So, lots of people are talking about the Bible mini-series on the history channel.  I only watch Netflix, but if I did have TV, I wouldn’t watch it anyway.  I assiduously avoid these types of shows because I think they are damaging to my spiritual life.  I did watch Richard Gere’s King David back in the 80s.  I also watched the Esther movie.  Other than that, I don’t recall watching any others.  Here are some of the reasons that I avoid them.

1. Above all, they impose images on your devotional life.  Film is a powerful medium. When you sacrifice your imagination and surrender it to a film maker’s vision, you can certainly gain insights.  However, whatever  work you have to do in the future on a specific text will likely always take on a relation to the residual images from the film. For me, this is very unhealthy. It imprisons my imagination in ways that I don’t like. In some ways, it is also a tacit admission of the failure and weakness of my own imagination. I am unwilling to develop my own imagination, so I ask someone else to imagine it for me.

2. Film may be the worst medium to communicate something like the Bible.  One of the weaknesses of the medium is that it tends to render the  viewer into an impassive receptor. There are good things about this, but there is also a great deal of distance. In live theatre, it is harder to forget that you are being confronted by actual human beings. In film and television, the separation is greater and thus the tendency toward passivity is greater. Passivity is deadly for an honest confrontation with religious scriptures. In Martin Buber’s writing on hermenuetics, he suggests that our relation to texts should be like the Breton legend of the Ars Vif. The book is living, and one must do battle with it in order to wrestle its text into meaning.

3. Part of the strength of stories and myths is their ability to communicate multivalency.  I’m following some Tillichian thinking here, but myth and story arise from deep recesses of existence that transcend subjective/objective distinctions. Stories can unite paradoxical elements of existence.  One of the challenges of the film medium is that it tends to reduce the power of story to objective events without being able to communicate the larger realities in  which the specific events participate. There is something about seeing something extemely profound boxed in to a single portrayal that is difficult to overcome in my devotional life.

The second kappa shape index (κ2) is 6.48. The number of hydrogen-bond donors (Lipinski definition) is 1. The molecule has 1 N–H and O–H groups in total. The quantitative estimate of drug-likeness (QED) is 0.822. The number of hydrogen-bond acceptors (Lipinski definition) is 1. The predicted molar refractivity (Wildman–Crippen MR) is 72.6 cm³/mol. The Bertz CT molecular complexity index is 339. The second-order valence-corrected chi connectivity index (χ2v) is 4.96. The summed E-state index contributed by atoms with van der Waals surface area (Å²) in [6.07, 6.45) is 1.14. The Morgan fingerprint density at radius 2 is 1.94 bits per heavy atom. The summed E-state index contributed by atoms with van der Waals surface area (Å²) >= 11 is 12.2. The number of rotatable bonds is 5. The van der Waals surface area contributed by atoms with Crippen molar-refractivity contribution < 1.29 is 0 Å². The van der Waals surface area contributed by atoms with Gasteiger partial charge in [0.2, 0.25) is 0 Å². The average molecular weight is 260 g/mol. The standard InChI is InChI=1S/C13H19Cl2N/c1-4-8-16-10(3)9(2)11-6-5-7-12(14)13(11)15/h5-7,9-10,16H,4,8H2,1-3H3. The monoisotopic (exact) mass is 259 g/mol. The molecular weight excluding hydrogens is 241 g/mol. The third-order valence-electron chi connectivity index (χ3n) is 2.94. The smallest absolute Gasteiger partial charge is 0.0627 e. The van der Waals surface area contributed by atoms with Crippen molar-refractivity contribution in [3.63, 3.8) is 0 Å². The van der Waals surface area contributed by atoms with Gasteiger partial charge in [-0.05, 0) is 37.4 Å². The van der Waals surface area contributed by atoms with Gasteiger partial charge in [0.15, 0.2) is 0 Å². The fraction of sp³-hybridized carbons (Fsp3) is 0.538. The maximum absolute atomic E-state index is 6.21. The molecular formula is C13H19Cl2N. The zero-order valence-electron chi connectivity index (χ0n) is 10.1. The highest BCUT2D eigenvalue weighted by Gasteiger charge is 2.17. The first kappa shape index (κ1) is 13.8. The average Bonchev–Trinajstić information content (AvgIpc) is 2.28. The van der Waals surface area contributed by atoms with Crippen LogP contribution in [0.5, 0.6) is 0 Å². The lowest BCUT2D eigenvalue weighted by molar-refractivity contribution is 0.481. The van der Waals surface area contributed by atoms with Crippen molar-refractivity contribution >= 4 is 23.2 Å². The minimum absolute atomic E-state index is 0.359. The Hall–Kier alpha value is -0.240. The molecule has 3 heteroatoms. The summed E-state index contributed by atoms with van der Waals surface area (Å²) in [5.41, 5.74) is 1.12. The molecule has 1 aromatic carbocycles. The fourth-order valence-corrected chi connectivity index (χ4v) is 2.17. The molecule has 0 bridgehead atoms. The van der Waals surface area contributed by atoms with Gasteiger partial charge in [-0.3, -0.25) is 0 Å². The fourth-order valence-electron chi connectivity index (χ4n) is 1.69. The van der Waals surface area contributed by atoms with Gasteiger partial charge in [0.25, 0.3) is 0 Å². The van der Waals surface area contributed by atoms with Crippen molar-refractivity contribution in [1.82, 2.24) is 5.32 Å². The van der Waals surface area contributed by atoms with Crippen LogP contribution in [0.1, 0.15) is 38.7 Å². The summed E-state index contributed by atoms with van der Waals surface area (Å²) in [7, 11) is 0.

4. Producers inevitably use good looking white people to do the acting.

5. Friends that are theologians are always bent out of shape by these things because the producers use scholarship that is 150 years old. The problem here is that stories make good film.  The Wellhausen hypothasis does not make for riviting television. The problem, however, is not that film makers ignore the last 150 years of biblical scholarship. The issue is that (once again in Tillich’s words) they are turning mystery into a commodity. Whenever you do that, it comes out badly even if you are really talented and have the best intentions.

6. If I move to a Kierkegaardian analogy, some of these points are clarified. Imagine a lover has written an intimate letter to his beloved in a foreign language. She takes it into a private room, and since she doesn’t speak the language, she begins with a dictionary and looks up each word. In the letter, he has communicated some specific ideas and requests. She does her best to make a translation and follow through with the ideas and requests he has communicated.

Now imagine if instead of struggling through the process of understanding the ideas and requests in the letter, she instead set out to find out what the nature of his love was in a more formal fashion. She would take the letter to a translator and get his/her opinion on the best version in her own language. She could subject it to a poetic analysis to find out the history and turns of pharse that he utilized. She could take it to a handwriting expert to find out about his emotional state when writing it. She could take it to a psychologist to understand his mental state during composition.

In the end, there is nothing wrong with what she has done, but she can do all that without following through with the ideas and requests. As she does it, she can claim more and more knowledge about her lover in one sense. As her knowledge increases, her relationship is actually becoming more distant. To observers, she is increasingly busy with matters about her lover. To her lover, she is avoiding the central concepts and requests that he wrote.

For me, this is exactly what film as a medium tends to do. Passive receptivity, objective portrayals, and good looking white people. Those are three of the things in the world that can really hurt your devotional life. You’ll do better to avoid it.